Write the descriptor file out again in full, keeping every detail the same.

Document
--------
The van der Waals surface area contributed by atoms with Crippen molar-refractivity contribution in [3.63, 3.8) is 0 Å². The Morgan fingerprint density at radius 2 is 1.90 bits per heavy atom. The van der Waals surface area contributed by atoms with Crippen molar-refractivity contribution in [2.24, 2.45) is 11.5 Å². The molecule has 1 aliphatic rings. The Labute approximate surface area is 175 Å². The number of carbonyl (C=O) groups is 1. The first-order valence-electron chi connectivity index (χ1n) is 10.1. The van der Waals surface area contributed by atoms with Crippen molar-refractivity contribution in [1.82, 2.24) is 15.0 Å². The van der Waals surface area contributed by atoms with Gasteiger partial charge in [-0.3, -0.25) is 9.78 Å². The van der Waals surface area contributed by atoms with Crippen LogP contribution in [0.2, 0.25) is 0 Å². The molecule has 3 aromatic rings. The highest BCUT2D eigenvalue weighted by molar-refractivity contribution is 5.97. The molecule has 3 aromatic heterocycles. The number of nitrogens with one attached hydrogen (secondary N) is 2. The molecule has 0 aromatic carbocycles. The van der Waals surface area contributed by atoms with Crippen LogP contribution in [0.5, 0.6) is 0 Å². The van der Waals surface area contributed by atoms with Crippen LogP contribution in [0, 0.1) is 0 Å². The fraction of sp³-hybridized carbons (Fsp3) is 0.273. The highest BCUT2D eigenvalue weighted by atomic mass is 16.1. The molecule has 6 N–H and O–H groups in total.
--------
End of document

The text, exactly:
The van der Waals surface area contributed by atoms with Crippen molar-refractivity contribution in [3.63, 3.8) is 0 Å². The Morgan fingerprint density at radius 2 is 1.90 bits per heavy atom. The van der Waals surface area contributed by atoms with Crippen molar-refractivity contribution in [2.24, 2.45) is 11.5 Å². The molecule has 1 aliphatic rings. The Labute approximate surface area is 175 Å². The number of carbonyl (C=O) groups is 1. The first-order valence-electron chi connectivity index (χ1n) is 10.1. The van der Waals surface area contributed by atoms with Crippen molar-refractivity contribution in [1.82, 2.24) is 15.0 Å². The van der Waals surface area contributed by atoms with Gasteiger partial charge in [-0.3, -0.25) is 9.78 Å². The van der Waals surface area contributed by atoms with Crippen LogP contribution in [0.2, 0.25) is 0 Å². The molecule has 3 aromatic rings. The highest BCUT2D eigenvalue weighted by molar-refractivity contribution is 5.97. The molecule has 3 aromatic heterocycles. The number of nitrogens with one attached hydrogen (secondary N) is 2. The molecule has 0 aromatic carbocycles. The van der Waals surface area contributed by atoms with Crippen LogP contribution in [0.5, 0.6) is 0 Å². The van der Waals surface area contributed by atoms with Crippen LogP contribution in [0, 0.1) is 0 Å². The fraction of sp³-hybridized carbons (Fsp3) is 0.273. The highest BCUT2D eigenvalue weighted by atomic mass is 16.1. The molecule has 6 N–H and O–H groups in total.